I’m not sure we’ve gotten much better at this since Tim Kadlec wrote this in 2012:
Stop me if you’ve heard this one before.
“Responsive design is bad for performance.” “User agent detection is bad. Don’t segment the web.” “Hybrid apps don’t work as well as native apps.” “CSS preprocessors shouldn’t be used because they create bloated CSS.”
… Find out for yourself if the tool is really where the blame should be placed.
I’m sure there is some psychological concept that explains why we transfer blame from the offending thing to what we perceive to be the cause.
Sometimes we’re good at this. Remember the AMP letter:
The AMP format is not in itself, a problem, but two aspects of its implementation…
Or the fact that accessibility issues aren’t React’s fault. Pointing at the tools makes it harder to talk about the real problems that need to be resolved.
Sometimes I’m not so good at this. I’m linking to Tim here in an effort to help me remember this.
I know. You hate parallax. You know what we should hate more? When things that used to work on the web stop working without any clear warning or idea why.
Way back in 2014, Keith Clark blogged an exceptionally clever CSS trick where you essentially use a CSS transform to scale an element down affecting how it appears to scroll, then “depth correcting” it back to “normal” size. Looks like we got five years of fun out of that, but it’s stopped working in iOS 13.
Here’s a video of official simulators and the problem:
After we shared that in our newsletter, we got an interesting reply from Michael Gale:
What about folks who love their animated GIFs, but just didn’t want the UI to be zooming all over the place? Are they now forced to make a choice between content and UI?
I thought that was a pretty interesting question.
Also, whenever I see <img src="gif.gif"> these days, my brain is triggered into WELL WHAT ABOUT MP4?! territory, as I’ve been properly convinced that videos are better-in-all-ways on the web than GIFs. Turns out, some browsers support videos right within the <img> element and, believe it or not, you can write fallbacks for that, with — drumroll, please — for the <picture> element as well!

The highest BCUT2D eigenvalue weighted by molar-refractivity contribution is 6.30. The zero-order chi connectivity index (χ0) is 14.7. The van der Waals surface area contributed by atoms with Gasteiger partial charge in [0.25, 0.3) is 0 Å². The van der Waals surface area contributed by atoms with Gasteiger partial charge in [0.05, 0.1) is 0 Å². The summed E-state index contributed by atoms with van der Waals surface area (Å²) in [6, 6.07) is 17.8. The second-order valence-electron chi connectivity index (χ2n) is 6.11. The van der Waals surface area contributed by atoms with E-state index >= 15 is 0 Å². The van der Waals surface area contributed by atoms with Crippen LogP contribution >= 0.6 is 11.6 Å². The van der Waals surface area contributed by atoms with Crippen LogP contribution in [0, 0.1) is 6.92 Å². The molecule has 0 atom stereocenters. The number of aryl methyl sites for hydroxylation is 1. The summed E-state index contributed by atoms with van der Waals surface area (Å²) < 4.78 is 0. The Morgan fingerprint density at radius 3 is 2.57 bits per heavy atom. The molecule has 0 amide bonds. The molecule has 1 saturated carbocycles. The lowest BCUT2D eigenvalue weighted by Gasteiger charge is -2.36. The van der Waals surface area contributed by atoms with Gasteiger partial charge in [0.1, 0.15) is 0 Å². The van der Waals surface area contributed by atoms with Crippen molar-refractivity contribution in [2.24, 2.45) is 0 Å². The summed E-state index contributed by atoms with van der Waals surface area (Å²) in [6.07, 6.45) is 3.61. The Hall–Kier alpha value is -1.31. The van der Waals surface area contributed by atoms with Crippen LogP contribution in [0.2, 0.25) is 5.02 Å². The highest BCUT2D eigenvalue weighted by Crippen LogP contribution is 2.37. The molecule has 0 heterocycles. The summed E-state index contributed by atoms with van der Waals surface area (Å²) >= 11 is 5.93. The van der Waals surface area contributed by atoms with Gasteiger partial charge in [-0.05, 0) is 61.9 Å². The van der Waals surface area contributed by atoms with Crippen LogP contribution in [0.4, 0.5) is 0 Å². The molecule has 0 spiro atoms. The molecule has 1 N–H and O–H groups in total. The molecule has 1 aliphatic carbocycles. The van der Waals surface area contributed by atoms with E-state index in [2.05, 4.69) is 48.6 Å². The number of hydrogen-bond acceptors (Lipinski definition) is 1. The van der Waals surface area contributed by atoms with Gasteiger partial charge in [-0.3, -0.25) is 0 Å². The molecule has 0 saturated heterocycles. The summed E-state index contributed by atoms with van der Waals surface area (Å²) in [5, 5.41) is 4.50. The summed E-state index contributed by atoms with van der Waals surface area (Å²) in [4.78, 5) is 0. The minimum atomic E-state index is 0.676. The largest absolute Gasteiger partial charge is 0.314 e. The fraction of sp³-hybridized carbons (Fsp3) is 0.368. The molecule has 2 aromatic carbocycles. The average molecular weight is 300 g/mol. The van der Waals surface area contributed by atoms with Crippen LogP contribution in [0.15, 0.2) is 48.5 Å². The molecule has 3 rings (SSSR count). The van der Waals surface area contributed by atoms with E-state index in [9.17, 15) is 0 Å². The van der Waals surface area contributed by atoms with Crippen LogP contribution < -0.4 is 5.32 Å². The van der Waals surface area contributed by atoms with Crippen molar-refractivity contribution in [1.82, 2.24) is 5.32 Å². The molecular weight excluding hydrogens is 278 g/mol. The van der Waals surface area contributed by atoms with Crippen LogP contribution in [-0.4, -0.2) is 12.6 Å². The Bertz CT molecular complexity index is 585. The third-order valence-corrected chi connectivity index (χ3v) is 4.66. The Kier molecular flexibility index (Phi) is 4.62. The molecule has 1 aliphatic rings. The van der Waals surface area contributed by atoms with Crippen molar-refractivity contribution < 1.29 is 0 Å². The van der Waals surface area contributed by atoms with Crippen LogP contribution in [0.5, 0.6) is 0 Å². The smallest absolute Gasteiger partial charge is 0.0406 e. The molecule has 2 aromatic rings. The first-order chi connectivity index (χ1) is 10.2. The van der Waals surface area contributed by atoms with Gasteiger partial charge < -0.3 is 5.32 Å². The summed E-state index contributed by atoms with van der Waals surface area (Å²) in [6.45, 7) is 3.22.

Let’s take a crack at combining all this stuff.
Adding an MP4 source
The easy one is adding an additional <source> with the video. That means we’ll need three source media files:
A fallback non-animated graphic when prefers-reduced-motion is reduce.
An animated GIF as the default.
An MP4 video to replace the GIF, if the fallback is supported.
Under default conditions in Chrome, only the GIF is downloaded and shown:
Under default conditions in Safari, only the MP4 is downloaded and shown:
If you’ve activated prefers-reduced-motion: reduce in either Chrome or Safari (on my Mac, I go to System Preferences → Accessibility → Display → Reduce Motion), both browsers only download the static PNG file.
I tested Firefox and it doesn’t seem to work, instead continuing to download the GIF version. Firefox seems to supportprefers-reduced-motion, but perhaps it’s just not supported on <source> elements yet? I’m not sure what’s up there.
Wouldn’t it be kinda cool to provide a single animated source and have a tool generate the others from it? I bet you could wire that up with something like Cloudinary.
Adding a toggle to show the animated version
Like Michael Gale mentioned, it seems a pity that you’re entirely locked out from seeing the animated version just because you’ve flipped on a reduced motion toggle.